The most popular attraction of the attendant’s world was a large hot spring the worldspeople had named the “Pool of Knowledge”.
It had started as a relatively unobtrusive body of water, until one day a couple of teenagers had jumped in for a dare, and suddenly found themselves spouting the secrets of the universe. Two more had jumped in and promptly broken up, as they locked eyes and each realized the other was sleeping with someone else.
It didn’t take long for word to get around the entire world that bathing in the waters of the spring allowed one to know Everything there was to know, Ever. It took even less time for the banks, lawyers, patent offices, architects, engineers, and advertisers to swoop in and turn the hot spring into one of the greatest tourist attractions the universe had ever seen. The people of her world built an enormous bath house around the spring, complete with changing rooms, a little terrace cafe, and a photographer who would take your picture before you came in, and just as you were leaving.
She was the sole bath attendant. More truthfully, she was the sole surviving bath attendant. The Pool, as it was commonly called, was tricky, for it granted people access to all the knowledge there ever was, only as long as one was in the water. As soon as you left, you forgot all that you had just learned. This led to some extreme reactions. The bath house pictures twisted into a cruel joke: while everyone’s “Before” picture showed happy and excited faces, the majority of the “Afters” portrayed someone sobbing, raving, or on occasion, dead.
People did drown in the Pool. Some believed that if they kept their heads under water for long enough, they could carry the information out with them. Not only did this result in their drownings, it also resulted in the drownings of the several bath attendants who attempted to rescue them. The attendants would either lose track of themselves in the informational overflow, or they would lose their lives while struggling unsuccessfully to bring the bathers back up to the surface.
Many bathers were scholars would come back, determined to steal knowledge away. She had always refused to deal with these people, as they appeared to her both foolish and greedy. In any other setting she would also think them immoral, but any morality in the vicinity of the Pool seemed to be suspended.
These scholars would always bring journals and pencils, and coerce naive bath attendants into taking note of every new bit of information they screamed out. Unfortunately, there was new information to be screamed every second, much too quickly for it to be gotten down. The inevitable outcome was that when the zealous scholars eagerly left the Pool to find nothing but gibberish-filled pages, they would fly into uncontrollable rages rendered impotent by their hoarse voices. At this point, they would simply shoot the disappointing attendants, who were too cramped from writing to defend themselves.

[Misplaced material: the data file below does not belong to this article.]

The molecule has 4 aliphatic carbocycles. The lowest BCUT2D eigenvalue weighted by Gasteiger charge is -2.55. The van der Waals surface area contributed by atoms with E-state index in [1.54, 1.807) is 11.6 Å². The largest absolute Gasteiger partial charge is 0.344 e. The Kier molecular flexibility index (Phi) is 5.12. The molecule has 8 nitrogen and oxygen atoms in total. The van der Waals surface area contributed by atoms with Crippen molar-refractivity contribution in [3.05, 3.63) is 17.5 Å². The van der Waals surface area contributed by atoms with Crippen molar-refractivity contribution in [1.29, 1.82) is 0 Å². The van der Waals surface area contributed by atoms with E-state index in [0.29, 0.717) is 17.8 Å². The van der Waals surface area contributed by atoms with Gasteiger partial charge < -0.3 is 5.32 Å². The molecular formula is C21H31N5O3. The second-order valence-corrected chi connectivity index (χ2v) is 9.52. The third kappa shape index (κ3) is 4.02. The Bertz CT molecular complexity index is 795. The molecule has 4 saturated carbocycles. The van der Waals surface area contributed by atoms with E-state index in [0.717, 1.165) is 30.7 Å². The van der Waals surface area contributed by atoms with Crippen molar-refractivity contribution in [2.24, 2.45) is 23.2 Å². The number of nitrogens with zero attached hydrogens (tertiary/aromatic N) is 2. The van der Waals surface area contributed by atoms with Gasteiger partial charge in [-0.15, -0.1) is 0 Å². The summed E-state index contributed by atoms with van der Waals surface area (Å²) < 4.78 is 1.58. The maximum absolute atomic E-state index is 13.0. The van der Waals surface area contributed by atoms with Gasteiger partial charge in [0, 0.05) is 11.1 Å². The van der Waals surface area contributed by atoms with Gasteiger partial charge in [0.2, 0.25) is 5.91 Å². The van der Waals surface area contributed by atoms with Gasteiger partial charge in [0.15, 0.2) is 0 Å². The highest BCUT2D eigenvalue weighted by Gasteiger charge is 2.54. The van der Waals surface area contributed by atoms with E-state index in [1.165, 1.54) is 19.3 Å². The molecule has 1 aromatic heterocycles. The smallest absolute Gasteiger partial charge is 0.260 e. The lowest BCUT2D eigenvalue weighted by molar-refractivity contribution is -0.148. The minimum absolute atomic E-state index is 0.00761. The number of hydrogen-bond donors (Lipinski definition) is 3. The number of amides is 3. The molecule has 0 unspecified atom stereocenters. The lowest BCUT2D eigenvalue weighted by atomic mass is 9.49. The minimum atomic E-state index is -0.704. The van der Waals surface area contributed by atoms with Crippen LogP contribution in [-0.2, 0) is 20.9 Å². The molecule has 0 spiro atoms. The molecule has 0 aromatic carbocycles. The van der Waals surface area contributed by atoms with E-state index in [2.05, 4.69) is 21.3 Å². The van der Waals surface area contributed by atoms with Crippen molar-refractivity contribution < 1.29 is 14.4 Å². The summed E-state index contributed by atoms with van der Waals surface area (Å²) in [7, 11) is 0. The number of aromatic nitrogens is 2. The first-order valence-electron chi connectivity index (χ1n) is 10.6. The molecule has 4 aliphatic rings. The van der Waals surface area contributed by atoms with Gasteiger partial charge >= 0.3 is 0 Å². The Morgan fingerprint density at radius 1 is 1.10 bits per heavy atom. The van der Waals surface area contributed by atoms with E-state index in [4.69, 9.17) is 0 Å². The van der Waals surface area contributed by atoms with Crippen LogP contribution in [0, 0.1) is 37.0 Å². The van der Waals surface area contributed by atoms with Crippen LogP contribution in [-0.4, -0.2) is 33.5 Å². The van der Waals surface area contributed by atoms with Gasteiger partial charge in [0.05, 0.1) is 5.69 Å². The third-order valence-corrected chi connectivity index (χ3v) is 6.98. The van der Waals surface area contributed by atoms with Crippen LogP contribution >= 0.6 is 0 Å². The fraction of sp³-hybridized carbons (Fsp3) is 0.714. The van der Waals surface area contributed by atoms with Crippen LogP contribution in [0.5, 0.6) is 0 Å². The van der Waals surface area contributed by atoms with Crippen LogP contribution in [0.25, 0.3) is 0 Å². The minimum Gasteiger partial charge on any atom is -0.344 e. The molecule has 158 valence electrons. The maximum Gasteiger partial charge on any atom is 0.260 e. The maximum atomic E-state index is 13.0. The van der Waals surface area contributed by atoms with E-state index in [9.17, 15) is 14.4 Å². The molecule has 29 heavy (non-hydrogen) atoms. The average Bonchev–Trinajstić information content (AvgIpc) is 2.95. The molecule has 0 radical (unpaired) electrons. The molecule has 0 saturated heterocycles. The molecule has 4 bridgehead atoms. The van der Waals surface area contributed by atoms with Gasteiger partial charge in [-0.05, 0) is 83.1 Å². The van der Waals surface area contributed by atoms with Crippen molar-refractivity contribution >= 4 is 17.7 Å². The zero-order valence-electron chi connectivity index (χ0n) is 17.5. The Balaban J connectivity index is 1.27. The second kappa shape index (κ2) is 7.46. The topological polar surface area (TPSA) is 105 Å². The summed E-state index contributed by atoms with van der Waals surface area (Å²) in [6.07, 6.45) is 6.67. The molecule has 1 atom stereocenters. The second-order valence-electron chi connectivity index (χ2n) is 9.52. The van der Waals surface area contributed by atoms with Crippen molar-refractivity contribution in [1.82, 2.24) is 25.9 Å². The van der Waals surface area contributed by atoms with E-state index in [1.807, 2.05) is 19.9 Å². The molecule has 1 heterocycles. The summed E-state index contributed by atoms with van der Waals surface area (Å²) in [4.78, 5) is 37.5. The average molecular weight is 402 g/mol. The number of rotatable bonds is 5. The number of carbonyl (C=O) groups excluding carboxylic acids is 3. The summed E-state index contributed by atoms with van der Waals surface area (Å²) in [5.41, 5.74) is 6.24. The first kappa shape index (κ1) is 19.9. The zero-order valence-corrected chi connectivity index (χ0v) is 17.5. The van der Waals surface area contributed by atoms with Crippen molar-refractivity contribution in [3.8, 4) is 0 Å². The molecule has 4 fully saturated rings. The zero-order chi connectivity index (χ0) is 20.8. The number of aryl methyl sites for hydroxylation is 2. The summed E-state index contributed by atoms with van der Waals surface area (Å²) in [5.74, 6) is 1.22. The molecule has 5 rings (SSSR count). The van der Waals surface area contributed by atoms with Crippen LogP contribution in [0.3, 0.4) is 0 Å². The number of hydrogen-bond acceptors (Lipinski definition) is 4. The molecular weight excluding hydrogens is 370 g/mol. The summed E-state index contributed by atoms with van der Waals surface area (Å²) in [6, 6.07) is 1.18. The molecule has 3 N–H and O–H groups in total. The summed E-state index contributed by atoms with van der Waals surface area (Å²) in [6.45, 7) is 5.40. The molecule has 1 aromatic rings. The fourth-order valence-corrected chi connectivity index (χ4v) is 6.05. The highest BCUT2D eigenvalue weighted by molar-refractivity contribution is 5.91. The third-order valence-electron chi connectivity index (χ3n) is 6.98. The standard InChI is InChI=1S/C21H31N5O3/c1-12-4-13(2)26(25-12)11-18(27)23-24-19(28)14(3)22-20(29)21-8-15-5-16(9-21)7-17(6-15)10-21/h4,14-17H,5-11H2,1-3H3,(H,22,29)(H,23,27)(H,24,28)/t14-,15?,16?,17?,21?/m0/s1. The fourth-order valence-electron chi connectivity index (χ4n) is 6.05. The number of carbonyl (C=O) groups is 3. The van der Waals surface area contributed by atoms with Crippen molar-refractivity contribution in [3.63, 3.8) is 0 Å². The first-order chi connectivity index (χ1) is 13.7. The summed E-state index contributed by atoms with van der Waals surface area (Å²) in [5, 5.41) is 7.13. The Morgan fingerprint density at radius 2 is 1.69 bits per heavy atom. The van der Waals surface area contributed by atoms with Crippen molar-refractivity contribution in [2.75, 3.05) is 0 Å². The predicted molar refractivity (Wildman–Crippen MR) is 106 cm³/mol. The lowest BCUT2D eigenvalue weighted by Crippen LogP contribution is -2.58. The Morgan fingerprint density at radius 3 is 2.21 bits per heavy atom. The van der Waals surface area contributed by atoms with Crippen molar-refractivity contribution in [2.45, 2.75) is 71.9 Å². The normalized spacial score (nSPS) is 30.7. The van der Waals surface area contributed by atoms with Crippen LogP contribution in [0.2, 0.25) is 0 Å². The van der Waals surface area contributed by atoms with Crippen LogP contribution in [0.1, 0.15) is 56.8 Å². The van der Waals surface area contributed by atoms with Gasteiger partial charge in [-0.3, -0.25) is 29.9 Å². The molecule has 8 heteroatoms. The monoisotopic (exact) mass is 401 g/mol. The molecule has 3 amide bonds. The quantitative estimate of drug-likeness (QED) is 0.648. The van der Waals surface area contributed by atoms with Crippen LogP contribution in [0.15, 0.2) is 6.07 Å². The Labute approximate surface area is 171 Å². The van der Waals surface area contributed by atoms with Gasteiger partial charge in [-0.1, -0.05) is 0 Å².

One scholar, imagining himself rather clever, brought a tape recorder, but upon triumphantly leaving the Pool and seizing the recorder, he slipped and electrocuted himself.
The question, to most people, was the Pool’s Usefulness. What was the point, many asked, of having access to Everything, if one could do Nothing with it? This question took lives as well, as people’s intellects cracked from the pressure of how pointless everything about the Pool seemed to be. Scholars who had spent their lives pursuing knowledge suddenly found themselves without a reason to live, once they found themselves unchanged by its source. There was a period of time where it looked like the Pool would have to be shut down, but then some nihilists picked up on it and made the bath house the focal point of all their retreats. After them, the other faiths followed, both in an effort to keep “with the times” and to send missionaries to poach nihilists for their parties. Thus, the Pool stayed in business, the economy of the world flourished, and everybody was slightly less happy for it.
The current, surviving bath attendant had bathed in the Pool once, and quite enjoyed herself. She was, in fact, one of the teenagers who had initially jumped in. At the time, she’d been anticipating getting her hair wet and calculating where her wash cycle would leave her by the next week.In reflection, she often thought that this may have saved her from going mad as so many others did. Having access to all the information Ever had been an interesting bonus to her experience, but also a sort of distraction that she hadn’t minded losing as soon as she’d stepped out. That was all she needed to never go back in.
There were only two people in the universe who had successfully taken knowledge away from the Pool without losing their minds or lives, probably because neither of these people realized what they’d done. One was a little boy who liked to look into worlds. The other was the attendant.
These days she simply sat by the pool with earplugs to block out the revelatory shouts of the bathers. Every so often, she fished a too-long-submerged bather out of the water with a large net-like scoop that she had devised, so as to allow her to do her job without actually touching the water. Since she had been put in charge (by necessity), there had been no more drownings, although the occasional suicide was still committed in the changing room by a scholar who could not handle the disappointment that accompanied drying off. Those, she could do nothing about. So instead she read, she wrote, she watched detachedly, and occasionally used her scoop to break up the arguments that would arise between competing scholars in the water.
‘Knowledge,’ she thought, ‘Was no good without Sense.’